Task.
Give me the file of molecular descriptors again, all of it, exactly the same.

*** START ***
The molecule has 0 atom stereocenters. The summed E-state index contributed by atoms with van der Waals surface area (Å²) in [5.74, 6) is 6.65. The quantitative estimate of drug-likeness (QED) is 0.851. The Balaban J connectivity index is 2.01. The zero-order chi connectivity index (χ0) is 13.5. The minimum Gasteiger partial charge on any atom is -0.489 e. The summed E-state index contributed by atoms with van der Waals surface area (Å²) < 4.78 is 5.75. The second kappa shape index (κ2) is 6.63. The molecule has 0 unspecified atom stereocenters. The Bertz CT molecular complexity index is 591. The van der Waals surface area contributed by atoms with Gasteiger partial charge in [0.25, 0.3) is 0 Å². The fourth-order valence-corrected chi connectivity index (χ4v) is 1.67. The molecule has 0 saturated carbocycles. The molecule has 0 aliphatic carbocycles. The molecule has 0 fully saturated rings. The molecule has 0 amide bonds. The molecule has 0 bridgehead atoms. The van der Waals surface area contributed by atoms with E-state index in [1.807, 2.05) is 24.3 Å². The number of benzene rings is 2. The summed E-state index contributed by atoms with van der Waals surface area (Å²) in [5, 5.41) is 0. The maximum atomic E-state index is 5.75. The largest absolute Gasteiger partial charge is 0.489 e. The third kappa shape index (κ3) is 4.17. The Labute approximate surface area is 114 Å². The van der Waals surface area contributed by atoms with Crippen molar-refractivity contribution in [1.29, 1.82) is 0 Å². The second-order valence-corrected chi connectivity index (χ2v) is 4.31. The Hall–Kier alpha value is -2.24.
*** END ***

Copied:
The molecule has 0 atom stereocenters. The summed E-state index contributed by atoms with van der Waals surface area (Å²) in [5.74, 6) is 6.65. The quantitative estimate of drug-likeness (QED) is 0.851. The Balaban J connectivity index is 2.01. The zero-order chi connectivity index (χ0) is 13.5. The minimum Gasteiger partial charge on any atom is -0.489 e. The summed E-state index contributed by atoms with van der Waals surface area (Å²) < 4.78 is 5.75. The second kappa shape index (κ2) is 6.63. The molecule has 0 unspecified atom stereocenters. The Bertz CT molecular complexity index is 591. The van der Waals surface area contributed by atoms with Gasteiger partial charge in [0.25, 0.3) is 0 Å². The fourth-order valence-corrected chi connectivity index (χ4v) is 1.67. The molecule has 0 saturated carbocycles. The molecule has 0 aliphatic carbocycles. The molecule has 0 fully saturated rings. The molecule has 0 amide bonds. The molecule has 0 bridgehead atoms. The van der Waals surface area contributed by atoms with E-state index in [1.807, 2.05) is 24.3 Å². The number of benzene rings is 2. The summed E-state index contributed by atoms with van der Waals surface area (Å²) in [5, 5.41) is 0. The maximum atomic E-state index is 5.75. The largest absolute Gasteiger partial charge is 0.489 e. The third kappa shape index (κ3) is 4.17. The Labute approximate surface area is 114 Å². The van der Waals surface area contributed by atoms with Crippen molar-refractivity contribution in [1.29, 1.82) is 0 Å². The second-order valence-corrected chi connectivity index (χ2v) is 4.31. The Hall–Kier alpha value is -2.24.